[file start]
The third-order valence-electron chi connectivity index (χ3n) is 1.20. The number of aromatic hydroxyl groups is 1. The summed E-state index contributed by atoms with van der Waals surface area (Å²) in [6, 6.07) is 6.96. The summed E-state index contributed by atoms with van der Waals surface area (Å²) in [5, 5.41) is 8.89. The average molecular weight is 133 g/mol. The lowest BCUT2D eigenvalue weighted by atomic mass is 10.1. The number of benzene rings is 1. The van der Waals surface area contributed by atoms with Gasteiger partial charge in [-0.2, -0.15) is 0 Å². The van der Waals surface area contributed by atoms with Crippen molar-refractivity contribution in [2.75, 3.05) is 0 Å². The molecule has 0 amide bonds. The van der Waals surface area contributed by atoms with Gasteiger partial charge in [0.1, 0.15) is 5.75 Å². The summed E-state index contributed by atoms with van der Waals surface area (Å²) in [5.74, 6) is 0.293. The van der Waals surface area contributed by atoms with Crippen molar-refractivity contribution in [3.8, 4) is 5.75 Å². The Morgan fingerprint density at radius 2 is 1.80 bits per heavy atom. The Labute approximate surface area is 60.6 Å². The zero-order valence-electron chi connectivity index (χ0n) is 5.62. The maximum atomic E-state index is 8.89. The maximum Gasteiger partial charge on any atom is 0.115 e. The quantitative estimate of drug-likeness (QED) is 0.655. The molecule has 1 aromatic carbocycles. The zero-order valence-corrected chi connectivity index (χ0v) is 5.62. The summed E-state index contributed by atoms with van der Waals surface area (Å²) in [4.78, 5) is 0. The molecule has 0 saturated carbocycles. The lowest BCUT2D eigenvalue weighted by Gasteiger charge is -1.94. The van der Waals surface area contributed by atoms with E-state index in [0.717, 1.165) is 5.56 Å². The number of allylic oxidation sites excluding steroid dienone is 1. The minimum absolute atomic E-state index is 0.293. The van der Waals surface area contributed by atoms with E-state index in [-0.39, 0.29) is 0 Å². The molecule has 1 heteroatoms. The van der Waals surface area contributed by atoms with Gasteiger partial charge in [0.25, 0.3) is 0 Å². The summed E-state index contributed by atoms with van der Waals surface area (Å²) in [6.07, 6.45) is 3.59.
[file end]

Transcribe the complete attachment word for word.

The third-order valence-electron chi connectivity index (χ3n) is 1.20. The number of aromatic hydroxyl groups is 1. The summed E-state index contributed by atoms with van der Waals surface area (Å²) in [6, 6.07) is 6.96. The summed E-state index contributed by atoms with van der Waals surface area (Å²) in [5, 5.41) is 8.89. The average molecular weight is 133 g/mol. The lowest BCUT2D eigenvalue weighted by atomic mass is 10.1. The number of benzene rings is 1. The van der Waals surface area contributed by atoms with Gasteiger partial charge in [-0.2, -0.15) is 0 Å². The van der Waals surface area contributed by atoms with Crippen molar-refractivity contribution in [2.75, 3.05) is 0 Å². The molecule has 0 amide bonds. The van der Waals surface area contributed by atoms with Gasteiger partial charge in [0.1, 0.15) is 5.75 Å². The summed E-state index contributed by atoms with van der Waals surface area (Å²) in [5.74, 6) is 0.293. The van der Waals surface area contributed by atoms with Crippen molar-refractivity contribution in [3.8, 4) is 5.75 Å². The Morgan fingerprint density at radius 2 is 1.80 bits per heavy atom. The Labute approximate surface area is 60.6 Å². The zero-order valence-electron chi connectivity index (χ0n) is 5.62. The maximum atomic E-state index is 8.89. The maximum Gasteiger partial charge on any atom is 0.115 e. The quantitative estimate of drug-likeness (QED) is 0.655. The molecule has 1 aromatic carbocycles. The zero-order valence-corrected chi connectivity index (χ0v) is 5.62. The summed E-state index contributed by atoms with van der Waals surface area (Å²) in [4.78, 5) is 0. The molecule has 0 saturated carbocycles. The lowest BCUT2D eigenvalue weighted by Gasteiger charge is -1.94. The van der Waals surface area contributed by atoms with E-state index in [0.717, 1.165) is 5.56 Å². The number of allylic oxidation sites excluding steroid dienone is 1. The minimum absolute atomic E-state index is 0.293. The van der Waals surface area contributed by atoms with E-state index in [-0.39, 0.29) is 0 Å². The molecule has 1 heteroatoms. The van der Waals surface area contributed by atoms with Gasteiger partial charge in [0.25, 0.3) is 0 Å². The summed E-state index contributed by atoms with van der Waals surface area (Å²) in [6.07, 6.45) is 3.59.